Lord Empey: The backstop must go – but there is an alternative

It is difficult to think of another time when UK politics seemed like such a basket case.

Friday, 6th September 2019, 1:03 pm
Lord Empey, left, pictured with UUP colleagues, leader Robin Swann and MLA Steve Aiken, at the launch of the partys alternative to the backstop

The people of Northern Ireland are being totally failed by government and Parliament during one of the most uncertain times for our nation since the Second World War.

Every day we creep closer towards the October 31 deadline for the United Kingdom to leave the European Union. But amongst all the scrambling and bluster, we are no closer to actually achieving a deal that could command consensus and see us leave in an orderly manner.

The fact is that the current Withdrawal Agreement – containing the anti-democratic backstop – which has failed to achieve a Parliamentary majority in any previous attempt to pass it through the Commons, remains intact.

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From the first sighting of the backstop in December 2017, the UUP has outlined our ever-growing concerns at the direction of travel.

If implemented, the backstop would see significant divergence on economic policy and practice between Great Britain and Northern Ireland. What unionist could stand over goods from GB being treated as though they are from a “third country” once they cross the Irish Sea?

We would be rule takers from the European Union with no democratic representation in Brussels. The very foundation of the Belfast Agreement is a set of democratic institutions that ensure cross-community representation and accountability. We cannot stand by idly while decisions are put beyond the reach of our people.

We have put forward a set of proposals that we believe to be fair, reasonable and balanced. We want to make a contribution to finding a constitutionally appropriate way of out of the present impasse. Our focus is on finding a solution that respects the Republic of Ireland’s place within the EU and Single Market, while preventing a border down the Irish Sea.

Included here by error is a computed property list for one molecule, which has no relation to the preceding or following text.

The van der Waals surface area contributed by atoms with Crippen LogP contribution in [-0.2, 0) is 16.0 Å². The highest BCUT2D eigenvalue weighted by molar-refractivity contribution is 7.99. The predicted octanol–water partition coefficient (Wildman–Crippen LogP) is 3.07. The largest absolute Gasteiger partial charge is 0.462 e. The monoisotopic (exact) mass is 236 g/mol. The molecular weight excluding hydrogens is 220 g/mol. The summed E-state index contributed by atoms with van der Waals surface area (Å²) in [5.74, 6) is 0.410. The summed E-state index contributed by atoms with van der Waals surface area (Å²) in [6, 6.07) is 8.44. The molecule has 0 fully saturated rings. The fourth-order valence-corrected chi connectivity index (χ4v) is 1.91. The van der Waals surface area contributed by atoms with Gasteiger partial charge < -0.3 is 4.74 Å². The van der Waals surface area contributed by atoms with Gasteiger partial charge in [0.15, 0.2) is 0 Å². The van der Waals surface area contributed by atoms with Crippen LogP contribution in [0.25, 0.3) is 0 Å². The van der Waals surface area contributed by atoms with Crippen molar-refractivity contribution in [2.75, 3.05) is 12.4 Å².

We have heard repeatedly from both Dublin and the European Union that they need an “insurance policy” in the event of no agreement being reached after the transition period.

The negotiations have been dominated by politics, rather than neighbours working together to find solutions that work for us.

Our paper contains a proposal for the provision of an insurance policy for the Republic and EU, respects the single market’s right to protection, and yet does no damage to the Union.

With some additional devolution to Stormont and the creation of an additional North/South body, the democratic deficit is removed.

The UK could begin by introducing a new offence which would make it illegal to intentionally use our territory to export goods to the EU that are not compliant with EU regulations and standards.

A new cross-border body could be established to raise awareness of requirements amongst producers and exporters of the requirements of the Single Market and to carry out inspections on premises and depots to ensure compliance and report to the relevant authorities.

The UK could undertake to indemnify the EU/Ireland if it is discovered that our territory is being used to export non-compliant goods into the Single Market using the land border on the island of Ireland.

Aggressive negotiating stances will not resolve this issue to the satisfaction of our people.

Given the history and geography of these islands, pragmatism will always be a key factor in reaching a solution.

With goodwill we can achieve a positive outcome.

No one wants to see a hard land border on the island of Ireland, but there must also be appreciation of our concerns around what would effectively become a hard border up the Irish Sea.

These may be issues requiring solutions around trade, but they go to the very core of our identities on these islands.

Reaching accommodation around the complex identities here was hard won in the Belfast Agreement and should not be put under threat by reckless negotiating tactics on either side.

The Irish Government may feel strongly that they did not bring this situation about.

But their negotiating stance to date has done little to improve the situation.

We should not let 1/10th of 1% of EU trade flows to poison our long term relationship.

That is the volume of trade that flows south.

The Republic’s imports from Northern Ireland account for 1.6% of Ireland’s total imports.

What we propose is an Irish solution to an Irish problem.

With understanding of each other’s concerns and some flexibility an accommodation can still be reached.

The EU has shown flexibility in the past when it pioneered the PEACE programme that has invested heavily in Northern Ireland.

We can still see a positive outcome.